And even though there was a spark between the two of them, Sharon says that when Mark asked her out on their first date 20 years ago, her initial reaction was to turn him down. “Crazy to say this, but it truly was love at first sight – there was something there,” says Sharon, now a stay-at-home mom. “I refused because we were from different religious backgrounds, and I did not want any issues later in life. I did not want to convert.” For his part, Mark refused to accept Sharon’s refusal. “He laughed at me and said that he was only asking me out – not getting married,” says Sharon, “but also, if it ever came down to that, it would be my choice.”
Ultimately, Sharon chose to go on that first date and recalls that they had a terrific time in spite of the fact that Mark ordered a delicacy to share that was not to her liking.
“It was at a seafood restaurant in Durban [South Africa]. Unknown to me, Sharon was not an adventurous diner,” recalls Mark, a principal consultant for Systems Application Product, an inter-enterprise software company. “I had ordered escargot, as I enjoy them and I offered Sharon one to taste. She took a bite and chewed – then said it tasted good. After we were married she told me that she hated it and did not want to come across as being a ‘fussy eater,’ so therefore she accommodated me.” Sharon laughs at the memory: “Compromise started right from our very first date: boy oh boy, those escargots were just yuck!”
Sharon says their first date was indicative of what works for them in their interfaith marriage. “Sixteen years later, we have a marriage that is solid and strong,” she says. “We have never had issues in our marriage due to our different faiths. We have made compromises in everything we have done. My husband and I were brought up with completely different religious beliefs; however we have both made it work and it’s only brought us closer.”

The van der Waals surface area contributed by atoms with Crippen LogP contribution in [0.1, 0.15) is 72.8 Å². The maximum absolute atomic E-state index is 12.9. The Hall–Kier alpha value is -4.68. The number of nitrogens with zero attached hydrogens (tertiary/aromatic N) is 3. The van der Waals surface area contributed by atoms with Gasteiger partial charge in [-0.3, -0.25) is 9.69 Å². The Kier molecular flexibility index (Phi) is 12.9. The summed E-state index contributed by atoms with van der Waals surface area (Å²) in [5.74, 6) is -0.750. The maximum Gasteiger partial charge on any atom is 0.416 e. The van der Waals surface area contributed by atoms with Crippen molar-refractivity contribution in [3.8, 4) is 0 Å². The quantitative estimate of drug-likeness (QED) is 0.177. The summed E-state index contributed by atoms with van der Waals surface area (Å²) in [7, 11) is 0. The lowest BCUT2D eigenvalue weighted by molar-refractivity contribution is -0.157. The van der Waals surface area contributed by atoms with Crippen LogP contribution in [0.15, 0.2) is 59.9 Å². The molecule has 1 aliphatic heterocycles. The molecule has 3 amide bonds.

A prime example is their wedding day, when they had not one – but two – religious ceremonies. “My dream since I was a little girl was to have a traditional Hindu ceremony, and my amazing husband was happy to oblige,” Sharon says. “We had a traditional Hindu wedding at a temple on Saturday early in the morning. I was able to have my dream come true in so many ways. I dressed as a traditional Indian bride. After the wedding, my husband went off to his home, and I left to mine to change and prepare for the Catholic wedding. I felt so blessed that we embraced both traditions and pleased both families. We ended the night with a reception with about 400 guests – it was a long day, but the happiness and love was so worth it.”
In December, and throughout the year, they make sure to celebrate both of their religious holidays. “Decorating the Christmas tree was always a huge event in my family,” says Mark. “It has become more significant since becoming parents.”
Sharon and Mark share both of their faiths with their 11-year-old son, Rushil. “We have brought him up to be spiritual more than religious,” says Sharon. “We both agreed that we were not going to push him into any religion but expose him to both so he could learn that mom and dad are different in some ways but still learn to live and love together. Growing up with parents who are following different faiths has certainly taught Rushil acceptance – he is embracing of all cultures and races.”
Similarly, the Bernickers chose to share both of their faiths with their children, Lily, now age 23 and a recent Yale University graduate, and Carl, age 20, a junior at The University of Texas at Austin. Ultimately, Lily chose to be Methodist like Daphne, and Carl chose Judaism like Eric. Daphne went to church with Lily, and Eric tutored Carl for his Bar Mitzvah.
“While Carl and I eventually decided upon different religions, we spent the majority of our formative years unaffiliated and thus practiced our faith in the same ways. We said the same prayers with our parents before bed, we both went to synagogue on High Holidays and church for Christmas,” says Lily, who is an associate with Foundation Strategy Group in Washington, D.C. “So our experiences with religion were very much the same until I was 12. When I made the choice to be confirmed as a Christian, I didn’t feel as if I had to give up or discard any of the beliefs or practices that I had shared with my father or brother – just adapt them.”
Daphne smiles when she looks at the creche: a mix of memories of faith and family. “When I was a little girl, I would play with the figurines like a dollhouse. I always have arranged the figures the same way, and baby Jesus goes in last, in the center,” she says. “This is very special to me. I love it for its religious significance, and it really connects our family to my past, to my childhood and to my mother’s childhood.”